And yet this is, ostensibly, a quite harmless and uncontroversial work, in strictly musical terms. Being based on themes from northern Polish peasant music, its use of folk melodies would, on the face of it, have fulfilled the Soviet brief of being ‘simple and understandable to the broad masses’. The elusive nature of Soviet Realism, however, meant that many works like Sinfonia Rustica still manage to fall foul of the authorities. There was, apparently, Polish joke of the time about Soviet Realism: 'It is like a mosquito; everyone knows it has a prick, but no-one has seen it'. It probably loses something in translation, but you get the gist of it.

Day 4

4 January 2017: Bliss - A Colour Symphony (1922)
I've heard a lot of music in my life, but inevitably, given the task of listening to 365 different symphonies in a year, I'm going to pull out a few I've never heard before. And this is one such example.

I've heard of it, of course. A common theme for music essays is, 'What is meant by colour in music?', and brownie points could usually be obtained by dropping this as an example. In fact, this has less to with colour per se and more to do with the symbolic meanings associated with certain colours in heraldry. So, for example, purple (the colour of the first movement) is related to pageantry, royalty and death, with the music thus being suitably stately and ceremonial.

Bliss wrote this while he was studying composition with Vaughan Williams, and it isn't hard to hear the influence of his teacher in this wonderful work. I will definitely be listening to A Colour Symphony again, although it's a shame that this was Bliss's only symphony, so he won't be featuring in this project again.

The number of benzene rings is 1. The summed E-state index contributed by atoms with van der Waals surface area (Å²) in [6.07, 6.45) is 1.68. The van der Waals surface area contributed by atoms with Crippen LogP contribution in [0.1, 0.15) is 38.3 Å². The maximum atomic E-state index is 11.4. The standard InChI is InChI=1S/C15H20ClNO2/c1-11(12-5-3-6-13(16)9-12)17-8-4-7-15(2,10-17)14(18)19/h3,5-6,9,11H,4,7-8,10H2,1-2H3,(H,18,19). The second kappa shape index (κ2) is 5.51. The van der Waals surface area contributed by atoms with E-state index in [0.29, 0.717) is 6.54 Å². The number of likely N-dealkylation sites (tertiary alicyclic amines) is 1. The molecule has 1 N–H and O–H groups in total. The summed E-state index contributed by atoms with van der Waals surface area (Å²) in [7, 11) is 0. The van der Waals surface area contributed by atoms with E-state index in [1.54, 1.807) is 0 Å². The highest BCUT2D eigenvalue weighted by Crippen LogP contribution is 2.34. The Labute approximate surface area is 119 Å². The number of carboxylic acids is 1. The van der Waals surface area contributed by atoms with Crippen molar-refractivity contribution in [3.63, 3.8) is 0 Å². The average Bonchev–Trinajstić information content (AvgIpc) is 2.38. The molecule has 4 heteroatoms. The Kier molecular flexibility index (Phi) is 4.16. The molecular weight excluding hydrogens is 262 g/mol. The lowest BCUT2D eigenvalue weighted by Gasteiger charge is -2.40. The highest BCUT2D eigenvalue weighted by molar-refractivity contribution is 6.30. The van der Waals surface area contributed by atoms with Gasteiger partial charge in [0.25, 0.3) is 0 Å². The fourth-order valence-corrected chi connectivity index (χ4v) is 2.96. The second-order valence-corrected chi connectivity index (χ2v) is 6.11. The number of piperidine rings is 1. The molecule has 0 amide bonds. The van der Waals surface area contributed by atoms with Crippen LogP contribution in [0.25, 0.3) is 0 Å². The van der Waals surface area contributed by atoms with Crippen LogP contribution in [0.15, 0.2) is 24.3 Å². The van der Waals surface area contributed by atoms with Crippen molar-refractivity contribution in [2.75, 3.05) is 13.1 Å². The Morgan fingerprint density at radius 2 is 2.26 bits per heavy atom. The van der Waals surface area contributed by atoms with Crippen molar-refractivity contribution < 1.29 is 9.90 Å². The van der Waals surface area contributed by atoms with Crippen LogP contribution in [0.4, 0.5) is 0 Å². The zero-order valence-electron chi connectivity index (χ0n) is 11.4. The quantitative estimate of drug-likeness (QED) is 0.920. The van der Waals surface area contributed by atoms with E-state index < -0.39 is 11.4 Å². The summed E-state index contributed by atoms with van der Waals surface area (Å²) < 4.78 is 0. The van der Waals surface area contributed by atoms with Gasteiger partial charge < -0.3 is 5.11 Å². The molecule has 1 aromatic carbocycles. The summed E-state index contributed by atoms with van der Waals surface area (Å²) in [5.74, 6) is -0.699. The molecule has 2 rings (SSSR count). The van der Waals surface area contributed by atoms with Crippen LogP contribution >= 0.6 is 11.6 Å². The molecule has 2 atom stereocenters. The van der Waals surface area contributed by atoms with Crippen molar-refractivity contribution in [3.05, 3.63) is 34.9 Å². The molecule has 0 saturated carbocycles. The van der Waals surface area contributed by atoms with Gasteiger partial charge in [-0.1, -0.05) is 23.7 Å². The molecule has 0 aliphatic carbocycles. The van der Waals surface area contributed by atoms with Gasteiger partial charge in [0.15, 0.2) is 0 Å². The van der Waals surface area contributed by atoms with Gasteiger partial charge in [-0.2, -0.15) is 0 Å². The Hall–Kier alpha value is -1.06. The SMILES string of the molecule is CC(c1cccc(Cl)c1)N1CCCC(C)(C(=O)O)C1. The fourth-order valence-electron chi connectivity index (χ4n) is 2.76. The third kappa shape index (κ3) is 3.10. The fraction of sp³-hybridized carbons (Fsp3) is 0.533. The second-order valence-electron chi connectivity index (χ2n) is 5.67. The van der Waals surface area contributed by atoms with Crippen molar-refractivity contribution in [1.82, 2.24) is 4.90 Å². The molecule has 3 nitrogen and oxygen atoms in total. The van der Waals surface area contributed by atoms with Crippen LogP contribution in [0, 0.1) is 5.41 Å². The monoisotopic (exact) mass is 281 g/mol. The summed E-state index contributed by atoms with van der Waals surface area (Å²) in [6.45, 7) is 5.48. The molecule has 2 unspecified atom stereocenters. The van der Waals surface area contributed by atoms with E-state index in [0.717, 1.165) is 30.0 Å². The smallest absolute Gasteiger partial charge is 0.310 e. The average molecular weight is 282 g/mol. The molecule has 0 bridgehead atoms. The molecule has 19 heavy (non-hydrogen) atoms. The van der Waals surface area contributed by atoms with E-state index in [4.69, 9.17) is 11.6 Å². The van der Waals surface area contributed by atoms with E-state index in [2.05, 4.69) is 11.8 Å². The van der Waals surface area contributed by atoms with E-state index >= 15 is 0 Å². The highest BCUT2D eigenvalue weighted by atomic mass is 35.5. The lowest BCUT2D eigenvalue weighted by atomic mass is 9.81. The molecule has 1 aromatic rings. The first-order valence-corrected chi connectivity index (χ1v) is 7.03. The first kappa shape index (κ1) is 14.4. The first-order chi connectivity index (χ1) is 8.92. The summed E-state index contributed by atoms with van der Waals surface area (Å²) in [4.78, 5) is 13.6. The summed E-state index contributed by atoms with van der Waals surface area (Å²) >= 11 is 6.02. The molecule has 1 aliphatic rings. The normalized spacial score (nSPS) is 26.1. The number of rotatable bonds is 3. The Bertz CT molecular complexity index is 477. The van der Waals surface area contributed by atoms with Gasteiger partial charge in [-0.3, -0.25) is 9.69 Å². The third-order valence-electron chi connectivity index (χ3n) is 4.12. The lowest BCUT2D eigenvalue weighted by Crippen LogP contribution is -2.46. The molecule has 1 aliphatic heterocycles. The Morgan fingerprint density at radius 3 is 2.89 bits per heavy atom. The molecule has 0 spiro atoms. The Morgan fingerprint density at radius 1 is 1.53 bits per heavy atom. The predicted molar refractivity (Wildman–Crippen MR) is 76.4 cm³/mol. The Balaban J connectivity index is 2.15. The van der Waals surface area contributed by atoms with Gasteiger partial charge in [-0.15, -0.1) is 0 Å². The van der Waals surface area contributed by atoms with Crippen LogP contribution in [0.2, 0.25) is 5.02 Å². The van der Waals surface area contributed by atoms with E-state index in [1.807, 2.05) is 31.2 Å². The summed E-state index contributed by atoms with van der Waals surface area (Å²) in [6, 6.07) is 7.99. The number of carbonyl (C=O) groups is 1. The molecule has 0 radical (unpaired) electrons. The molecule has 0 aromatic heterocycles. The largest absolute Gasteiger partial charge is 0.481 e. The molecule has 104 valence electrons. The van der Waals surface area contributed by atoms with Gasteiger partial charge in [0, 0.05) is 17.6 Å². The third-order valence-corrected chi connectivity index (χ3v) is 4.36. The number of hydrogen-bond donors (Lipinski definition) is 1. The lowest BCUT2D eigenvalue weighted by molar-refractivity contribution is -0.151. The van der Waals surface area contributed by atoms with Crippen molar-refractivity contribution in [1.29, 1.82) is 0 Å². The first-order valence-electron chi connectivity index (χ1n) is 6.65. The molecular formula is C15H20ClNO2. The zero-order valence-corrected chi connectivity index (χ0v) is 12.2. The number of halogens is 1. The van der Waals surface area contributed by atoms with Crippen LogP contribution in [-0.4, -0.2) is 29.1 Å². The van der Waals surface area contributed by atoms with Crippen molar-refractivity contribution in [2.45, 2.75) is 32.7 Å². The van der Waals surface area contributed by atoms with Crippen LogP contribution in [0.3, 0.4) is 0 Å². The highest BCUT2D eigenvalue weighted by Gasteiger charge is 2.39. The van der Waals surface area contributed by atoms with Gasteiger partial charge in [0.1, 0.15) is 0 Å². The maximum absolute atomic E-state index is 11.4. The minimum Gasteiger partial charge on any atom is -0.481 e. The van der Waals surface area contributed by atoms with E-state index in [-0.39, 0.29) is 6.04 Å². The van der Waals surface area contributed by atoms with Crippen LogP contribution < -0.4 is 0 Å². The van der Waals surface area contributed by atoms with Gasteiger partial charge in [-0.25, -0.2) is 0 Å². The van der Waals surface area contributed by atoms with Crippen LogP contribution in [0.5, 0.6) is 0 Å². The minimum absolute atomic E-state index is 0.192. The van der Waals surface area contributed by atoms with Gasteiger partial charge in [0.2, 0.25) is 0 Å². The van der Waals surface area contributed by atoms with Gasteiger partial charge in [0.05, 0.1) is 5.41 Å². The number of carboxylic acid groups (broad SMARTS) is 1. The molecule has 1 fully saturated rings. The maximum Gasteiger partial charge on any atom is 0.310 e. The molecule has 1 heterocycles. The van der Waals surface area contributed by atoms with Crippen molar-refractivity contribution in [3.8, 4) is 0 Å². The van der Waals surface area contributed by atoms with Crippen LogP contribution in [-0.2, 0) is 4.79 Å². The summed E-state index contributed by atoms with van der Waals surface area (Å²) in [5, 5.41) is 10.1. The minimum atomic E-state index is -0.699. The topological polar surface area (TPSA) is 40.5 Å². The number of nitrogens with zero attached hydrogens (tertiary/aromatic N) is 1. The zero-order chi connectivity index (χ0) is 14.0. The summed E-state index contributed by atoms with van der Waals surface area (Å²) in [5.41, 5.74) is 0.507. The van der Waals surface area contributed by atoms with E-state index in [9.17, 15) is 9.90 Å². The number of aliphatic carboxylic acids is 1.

Day 5

5 January 2017: Britten - Simple Symphony (1933)
It's fair to say that this is one of the more lightweight pieces I'll be featuring. Simple Symphony was written by a 20-year-old Benjamin Britten, using themes he had composed when he was in his early teens. I was mostly playing Subbuteo when I was 13 ...

It has a feel of juvenilia about it, and yet the treatment of the relatively simple thematic material by the more mature composer gives the work an air of sophistication. The second movement - Playful Pizzicato - is probably the best-known, with a tune not unlike the theme music for the Archers!

Day 6

6 January 2017: Schubert - Symphony No.1 (1813)
Following on from yesterday's Simple Symphony by a 20-year-old Britten, today's work is the 1st Symphony by Franz Schubert, written when he was just 16 years of age. It's an incredibly assured piece of writing for one so young; a fully fledged symphony for the full orchestral forces available at the time, and running to nearly 30 minutes in length.

It's a little derivative of Haydn, it has to be said, but that is hardly surprising given that he was still at school when he wrote this, and Haydn and Mozart would have played a significant part in his musical education. Seeing it performed in a concert hall is something I find quite amusing, with an orchestra of vastly experienced musicians, usually directed by a elderly conductor, all playing music written by someone probably the same age as their paper boy.